Rebecca Held Knoche (MS ’11)
GLRI Program Coordinator, CollabraLink Technologies, Inc. under contract to NOAA
Silver Spring, Maryland
What did it mean to you to be named a Doris Duke Conservation Fellow? What were some of the activities and opportunities that held the greatest impact for you?
I was very honored to be named a Doris Duke Fellow. The weekend trip to gather with other fellows in West Virginia was very meaningful—going to that beautiful conference center, and interacting with other like-minded students from all over the country, was a great experience. I also felt proud of my effort to help organize a trip to inner-city Detroit as part of the fellowship; the ability to learn about the needs of those communities in person was a profound experience for myself and others on the trip. Finally, having the financial assistance from the fellowship did so much to help ease the financial burden of graduate school—and made it easier to pursue job opportunities after graduation without having to worry as much about salary constraints.
Can you tell us about your SEAS experience? How did it help you advance in the conservation field?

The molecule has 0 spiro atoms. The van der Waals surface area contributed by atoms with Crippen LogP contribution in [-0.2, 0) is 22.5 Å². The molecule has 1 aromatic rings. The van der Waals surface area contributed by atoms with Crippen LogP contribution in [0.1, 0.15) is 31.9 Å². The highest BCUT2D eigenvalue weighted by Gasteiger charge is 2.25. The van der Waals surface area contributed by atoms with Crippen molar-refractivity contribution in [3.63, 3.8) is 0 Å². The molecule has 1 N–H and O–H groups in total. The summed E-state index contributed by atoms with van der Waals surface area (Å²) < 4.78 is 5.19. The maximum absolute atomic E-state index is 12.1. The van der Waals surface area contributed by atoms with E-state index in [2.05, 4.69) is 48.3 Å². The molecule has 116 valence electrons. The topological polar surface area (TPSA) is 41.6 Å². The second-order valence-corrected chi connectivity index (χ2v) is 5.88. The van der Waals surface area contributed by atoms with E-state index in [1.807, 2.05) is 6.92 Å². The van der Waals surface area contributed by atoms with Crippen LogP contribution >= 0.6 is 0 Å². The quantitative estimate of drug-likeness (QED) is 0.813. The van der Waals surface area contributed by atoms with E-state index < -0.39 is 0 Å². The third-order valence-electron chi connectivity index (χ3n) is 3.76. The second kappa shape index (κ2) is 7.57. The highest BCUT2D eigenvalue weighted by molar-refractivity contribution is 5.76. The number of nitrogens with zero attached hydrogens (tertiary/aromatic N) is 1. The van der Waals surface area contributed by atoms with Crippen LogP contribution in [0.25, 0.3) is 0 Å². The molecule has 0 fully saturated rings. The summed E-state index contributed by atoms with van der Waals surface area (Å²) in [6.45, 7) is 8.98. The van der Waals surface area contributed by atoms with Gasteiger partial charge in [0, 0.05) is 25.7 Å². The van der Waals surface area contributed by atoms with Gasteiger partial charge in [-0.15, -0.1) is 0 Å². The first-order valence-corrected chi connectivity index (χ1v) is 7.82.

The classes I took at SEAS—taught by excellent professors—provided a strong foundation for my career in the environmental field. The combination of classes on ecology, climate change, environmental policy, environmental economics, statistics and more, gave me the knowledge and tools necessary to succeed in my field of environmental restoration work with the federal government. My time at SEAS left me very well-prepared to work in a field dealing with many complex environmental issues, competing interests, different partners, etc. In particular, my master’s project led directly to a job as a contractor to NOAA working on environmental restoration work.
What kind of changes have you observed in land conservation in the U.S. over the course of your career?
My work has primarily focused on restoration of the Great Lakes. There has been a lot of money and attention towards that effort over the past 10 years (primarily through the Great Lakes Restoration Initiative). Lots of progress in cleaning up degraded areas of concern, restoring and conserving habitat, reducing runoff that leads to Harmful Algal Blooms, etc., which has been very encouraging. There is definitely political and public support to help clean up and conserve important areas...though there is always tension with business/corporate/economic interests. Obviously, the values and priorities of the sitting president play a large role in administrative rules, regulations, and general direction of the government in environmental areas. However, it is encouraging to see that even as administrations change, there remain dedicated grassroots, “bottom-up” efforts to continue with environmental protection and conservation that really do make a difference.
Note: Prior to 2017, the School for Environment and Sustainability (SEAS) was known as the School of Natural Resources and Environment (SNRE). References to “SNRE” have been updated to “SEAS” to reflect the name change.